The Centennial Cairn

The construction for the Milk River Centennial Cairn began early in 1966 with the collection of suitable rocks locally. The rocks which were eventually included in the cairn come, appropriately enough, from all over North America, but the majority of them were collected in this vicinity. Although the base rocks of the region are primarily limestone and sandstone, igneous outcrops are found in the vicinity of the Sweetgrass Hills, and large areas of glacial deposition occur; thus a wide variety of rocks may be gathered within a few miles, including agate, petrified wood and dinosaur fossils. Examples of this are built into the cairn.

 

Actual construction of the cairn began in June 1966, and the task was completed just prior to the Sunshine Centennial Celebrations on the first of May, 1967. Although many people contributed to its building, special mention must be made of John Kolesar and Alva Bair, both of Milk River, and Lawrence Halmrast of Warner. Without the skill and technical knowledge of these men, the project would not have been possible.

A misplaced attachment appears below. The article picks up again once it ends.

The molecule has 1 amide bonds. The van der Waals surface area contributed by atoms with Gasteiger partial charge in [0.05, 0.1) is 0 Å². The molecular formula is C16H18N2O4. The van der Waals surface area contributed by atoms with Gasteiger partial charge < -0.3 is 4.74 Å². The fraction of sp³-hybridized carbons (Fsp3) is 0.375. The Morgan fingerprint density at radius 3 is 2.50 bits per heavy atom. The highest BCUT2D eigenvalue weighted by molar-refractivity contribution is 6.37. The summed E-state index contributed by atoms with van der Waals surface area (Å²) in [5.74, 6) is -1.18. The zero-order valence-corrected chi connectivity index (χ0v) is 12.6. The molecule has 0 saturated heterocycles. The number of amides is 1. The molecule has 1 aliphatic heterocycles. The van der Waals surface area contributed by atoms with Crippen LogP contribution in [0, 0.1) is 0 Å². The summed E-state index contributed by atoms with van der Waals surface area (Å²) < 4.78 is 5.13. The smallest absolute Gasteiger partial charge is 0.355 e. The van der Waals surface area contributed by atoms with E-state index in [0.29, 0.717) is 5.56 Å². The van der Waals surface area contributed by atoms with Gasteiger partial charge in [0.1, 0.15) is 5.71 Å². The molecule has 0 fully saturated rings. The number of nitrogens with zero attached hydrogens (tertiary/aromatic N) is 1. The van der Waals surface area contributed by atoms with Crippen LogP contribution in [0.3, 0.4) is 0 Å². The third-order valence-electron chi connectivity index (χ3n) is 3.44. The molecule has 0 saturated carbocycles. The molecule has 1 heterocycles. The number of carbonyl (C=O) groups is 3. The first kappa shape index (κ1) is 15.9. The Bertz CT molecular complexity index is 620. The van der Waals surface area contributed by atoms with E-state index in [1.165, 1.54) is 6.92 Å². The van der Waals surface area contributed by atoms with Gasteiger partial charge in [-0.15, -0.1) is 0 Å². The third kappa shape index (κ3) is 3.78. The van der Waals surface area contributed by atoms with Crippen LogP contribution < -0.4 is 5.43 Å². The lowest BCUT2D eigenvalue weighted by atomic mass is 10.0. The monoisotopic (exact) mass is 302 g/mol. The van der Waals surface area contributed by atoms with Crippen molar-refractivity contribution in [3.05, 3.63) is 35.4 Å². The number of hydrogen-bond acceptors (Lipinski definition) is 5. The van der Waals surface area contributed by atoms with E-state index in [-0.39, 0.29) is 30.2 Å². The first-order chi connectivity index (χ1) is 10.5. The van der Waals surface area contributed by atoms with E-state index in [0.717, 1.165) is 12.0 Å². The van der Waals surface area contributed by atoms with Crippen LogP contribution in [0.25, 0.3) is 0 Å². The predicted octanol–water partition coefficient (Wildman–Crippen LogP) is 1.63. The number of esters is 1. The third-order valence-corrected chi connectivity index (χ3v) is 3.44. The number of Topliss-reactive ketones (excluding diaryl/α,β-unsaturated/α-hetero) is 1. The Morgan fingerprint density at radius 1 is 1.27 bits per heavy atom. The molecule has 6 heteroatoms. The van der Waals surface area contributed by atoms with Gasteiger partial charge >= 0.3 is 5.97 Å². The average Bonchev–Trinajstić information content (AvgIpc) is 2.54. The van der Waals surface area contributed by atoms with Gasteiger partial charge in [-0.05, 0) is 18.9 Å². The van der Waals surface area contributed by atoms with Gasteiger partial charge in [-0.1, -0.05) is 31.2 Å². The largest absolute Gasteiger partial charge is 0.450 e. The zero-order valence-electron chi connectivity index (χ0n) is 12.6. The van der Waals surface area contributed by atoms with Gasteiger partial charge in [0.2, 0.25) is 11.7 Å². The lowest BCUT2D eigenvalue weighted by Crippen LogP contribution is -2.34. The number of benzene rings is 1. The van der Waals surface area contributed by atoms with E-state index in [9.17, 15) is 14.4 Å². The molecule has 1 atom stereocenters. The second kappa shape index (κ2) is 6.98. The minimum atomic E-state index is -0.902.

The completed cairn weighs a total of 37 tons, including the pediment, is 12 feet long, 61/2 feet high and 31/2 feet thick. It carries a large bronze plaque outlining the history of the eight flags and stands in front of eight flag poles bearing the flags themselves.

 

EPSON DSC picture

In 2012, Milk River Centennial Cairn became one of the amazing Alberta icons featured in the “Passport to Alberta’s Community Icons.┬áThe passport project gives an opportunity for┬ávisitors to go to each community to see the unique and interesting icons and get their passport stamped at the locations noted in the passport. Then the visitors mail in their passport for a chance to win prizes. To get your passport or to have it stamped visit the Town Hall on 240 Main Street or the Travel Information Centre just south of town on Highway 4.